The recently completed second season of Mr. Robot has served as an occasion for critics to put the knife in. As with most critical maulings there’s a sense that the fix was in. Ambitious and genuinely iconoclastic shows like Mr. Robot don’t get to triumph for long before people decide they need to be brought down a peg. But there’s been something darkly amusing about watching critics throw themselves at the task of slagging off Mr. Robot and repeatedly failing to produce anything more insightful than essays that can be summarized as “I wish this literally revolutionary show was more conventional.” Still, as entertaining as it is to watch nominally intelligent people completely fuck up at their jobs, it’s left something of a deficit in actually decent and coherent criticism of Mr. Robot this year, with only the AV Club managing to avoid confusing the show with CSI: Cyber.
Let’s start by puncturing the usual lines of critique, since explaining why they’re wrong-headed is a good way of getting at what’s actually going on here. The big one centers on the seventh-episode revelation that Elliot has not in fact been staying with his mother but has been in prison since the season premiere. We’ll set aside for the moment the basic structural question of why this had to happen (although I’ve got some sympathy for anyone who wishes it had taken an episode less than it did) and look instead at the way in which it’s meant to be read, and particularly at those who have suggested it was a problem that people guessed the twist.
Obviously the thing to look back to is the equivalent “Elliot’s perceptions as revealed to the viewer are misleading” twist of season one, which, recall, was considered such a massive bombshell that it was treated as a pre-commercial cliffhanger, lampshaded with the line “are you really going to make me say it out loud,” and guessed by essentially everybody as of the first or second episode of the season with the only tension being “are they really just building to a Fight Club rip-off?” Which is to say that complaining that you could see the twist coming rather misses the point. Indeed, the whole adage about “fool me once, shame on you” springs to mind, especially with this season’s gleefully disingenuous promise not to do it again after the reveal.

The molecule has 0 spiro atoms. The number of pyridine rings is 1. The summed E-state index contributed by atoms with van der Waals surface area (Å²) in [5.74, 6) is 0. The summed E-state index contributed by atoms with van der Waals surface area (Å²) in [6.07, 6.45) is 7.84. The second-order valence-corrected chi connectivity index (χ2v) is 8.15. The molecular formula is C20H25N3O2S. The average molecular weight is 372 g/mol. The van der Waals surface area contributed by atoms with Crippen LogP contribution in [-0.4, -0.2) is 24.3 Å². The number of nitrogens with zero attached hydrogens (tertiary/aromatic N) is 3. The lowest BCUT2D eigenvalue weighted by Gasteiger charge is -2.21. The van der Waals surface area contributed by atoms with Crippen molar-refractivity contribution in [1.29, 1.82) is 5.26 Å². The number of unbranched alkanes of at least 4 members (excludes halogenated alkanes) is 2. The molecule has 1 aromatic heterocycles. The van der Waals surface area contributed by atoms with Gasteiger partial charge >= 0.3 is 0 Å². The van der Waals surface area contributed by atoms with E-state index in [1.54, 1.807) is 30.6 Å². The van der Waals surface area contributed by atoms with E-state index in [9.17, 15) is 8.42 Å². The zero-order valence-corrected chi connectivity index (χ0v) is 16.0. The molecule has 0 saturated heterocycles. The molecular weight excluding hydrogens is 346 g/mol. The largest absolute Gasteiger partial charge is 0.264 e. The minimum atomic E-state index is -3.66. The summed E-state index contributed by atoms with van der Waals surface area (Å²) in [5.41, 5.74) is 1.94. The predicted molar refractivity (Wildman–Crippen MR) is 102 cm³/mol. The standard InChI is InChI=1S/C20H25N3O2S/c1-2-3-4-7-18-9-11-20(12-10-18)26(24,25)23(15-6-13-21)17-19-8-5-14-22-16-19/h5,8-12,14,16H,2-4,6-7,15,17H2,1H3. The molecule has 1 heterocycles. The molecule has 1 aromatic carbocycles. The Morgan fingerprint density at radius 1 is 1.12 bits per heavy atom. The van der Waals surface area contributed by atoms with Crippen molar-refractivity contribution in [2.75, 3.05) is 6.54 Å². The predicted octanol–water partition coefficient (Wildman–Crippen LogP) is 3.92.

In other words, if you’re imagining Mr. Robot as a show whose twists are first and foremost about surprise you’re doing it very, very wrong. Indeed, aside from its various narrative purposes (which are substantial), the major point of the “he’s actually in prison” twist is to scream, as loudly as possible, at any audience members who are watching the show without actively questioning what is and isn’t being shown to pay attention. It’s not just “not a surprise,” it’s an overt warning that the audience should expect this kind of thing. Sam Esmail has all but said as much in interviews, asking reporters what about the season they guessed and agreeing with them when they identify the major twists.
Indeed, the other scene he likes to grill them about is what the prison twist is most obviously in service of, namely the deliciously cheeky sequence in the finale in which the twist is that Tyrell isn’t a figment of Elliot’s imagination and the gun he was pointing at Elliot was very real. More broadly, the twist served to loudly move Mr. Robot towards a form of dramatic tension that doesn’t really appear in televisual narrative that much, at least in a really extended form, whereby we have to attempt to unravel the nuances of an unreliable narrator. Which makes sense – it’s the obvious appeal of getting the Fight Club twist over with in the first season of a show: you get to spend hours reveling in the liminal spaces of that concept instead of just doing it in the action-heavy third act. And that’s what Mr. Robot has always been about: uncertain, liminal spaces. That’s at the heart of its twin thematic obsessions: mental illness and political revolution.
The other main dramatic purpose of the prison “twist,” on the other hand, is at once more prosaic and more important. Simply put, it was necessary to take Elliott off the board for a bit for the sake of the other characters, most particularly Angela and Darlene. And in turn, it was necessary that Elliot’s removal from the board not come off as a problem to be solved. If we’d clearly known Elliot was in prison from the first episode we’d have been encouraged to think about it in terms of how he’d get out. By presenting it as a matter of personal psychological healing we lose the temptation to ask what Elliot can do about his situation, which keeps us from focusing on him to the exclusion of other characters.